How technology can help people with MS take control

Alongside the new report today, author Sophie Castle-Clarke looks at the digital ways in which people with MS can take better control of their care – and why we can’t overlook the importance of patients becoming confident when it comes to technology.

Blog post

Published: 10/07/2018

Making better use of data and technology has been a policy ambition for services across the NHS, and one that received much attention as the NHS celebrated its 70th birthday last week.

Last year, the MS Society asked us to look at the potential that data and technology have to improve care for people affected by multiple sclerosis (MS) – a progressive, neurological condition that can cause a wide range of symptoms.

They requested a particular focus on how routinely collected health care data can better support MS service planning, as well as how patient-facing technology can enable people with MS to better manage their condition.

We found there is considerable room for improvement. Research by the Neurological Alliance in 2015, for example, found that only 20 per cent of clinical commissioning groups had assessed the number of people using neurological services in their area.

We also found there are significant opportunities for people with MS to benefit from digital tools – from providing information and connecting them with others, to helping with symptom tracking or medication management. The report is wide-ranging in the opportunities it sets out. Here, we focus on the role of technology in helping people with MS take control of their care.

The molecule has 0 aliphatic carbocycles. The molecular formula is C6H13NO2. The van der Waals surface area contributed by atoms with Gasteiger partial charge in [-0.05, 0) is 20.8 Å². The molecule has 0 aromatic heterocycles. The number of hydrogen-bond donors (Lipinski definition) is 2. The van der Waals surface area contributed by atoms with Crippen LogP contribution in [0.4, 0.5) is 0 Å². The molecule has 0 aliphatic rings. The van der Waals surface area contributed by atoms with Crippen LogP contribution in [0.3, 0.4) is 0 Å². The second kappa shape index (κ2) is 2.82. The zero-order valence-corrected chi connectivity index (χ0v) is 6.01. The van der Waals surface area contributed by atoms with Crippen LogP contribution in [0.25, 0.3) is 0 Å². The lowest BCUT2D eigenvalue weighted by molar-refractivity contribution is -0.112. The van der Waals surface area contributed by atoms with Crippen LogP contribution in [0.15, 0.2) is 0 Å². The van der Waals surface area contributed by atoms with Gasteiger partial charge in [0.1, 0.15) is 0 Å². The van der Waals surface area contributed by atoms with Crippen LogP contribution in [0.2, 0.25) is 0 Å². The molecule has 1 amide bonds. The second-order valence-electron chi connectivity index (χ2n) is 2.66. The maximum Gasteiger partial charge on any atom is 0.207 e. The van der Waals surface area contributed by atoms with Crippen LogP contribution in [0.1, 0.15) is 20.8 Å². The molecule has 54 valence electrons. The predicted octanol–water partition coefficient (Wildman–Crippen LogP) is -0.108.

The role of digital technology in helping people with MS take control of their care

Online sources of information

The internet plays a particularly important role in supporting people to gather information. Interestingly though, the way people with MS tend to search for information about their condition changes over time. Several studies have found that when people are first diagnosed, they go through a period of ‘frenzied searching’, looking across a wide range of online sources for any information they can find.

Particularly in the beginning, people tend to look for information on the disease, its causes, how it progresses, symptoms and therapy. Later on, people often refine their searching strategies and use online sources for specific reasons – including looking for ongoing clinical studies, scientific research, and gathering information before and after a consultation with a neurologist.

One of the most important findings for anyone creating online content for people with MS is that lots of people are scared or overwhelmed by what they find online. As a result, they stop using the internet for health purposes and start to rely on their neurologist for information.

To help to overcome this, we suggest that the third sector and health care providers should build on existing work to provide online information that is tailored to different stages of the disease – being mindful that patients often find overly negative information frightening and disengaging.

Online patient networks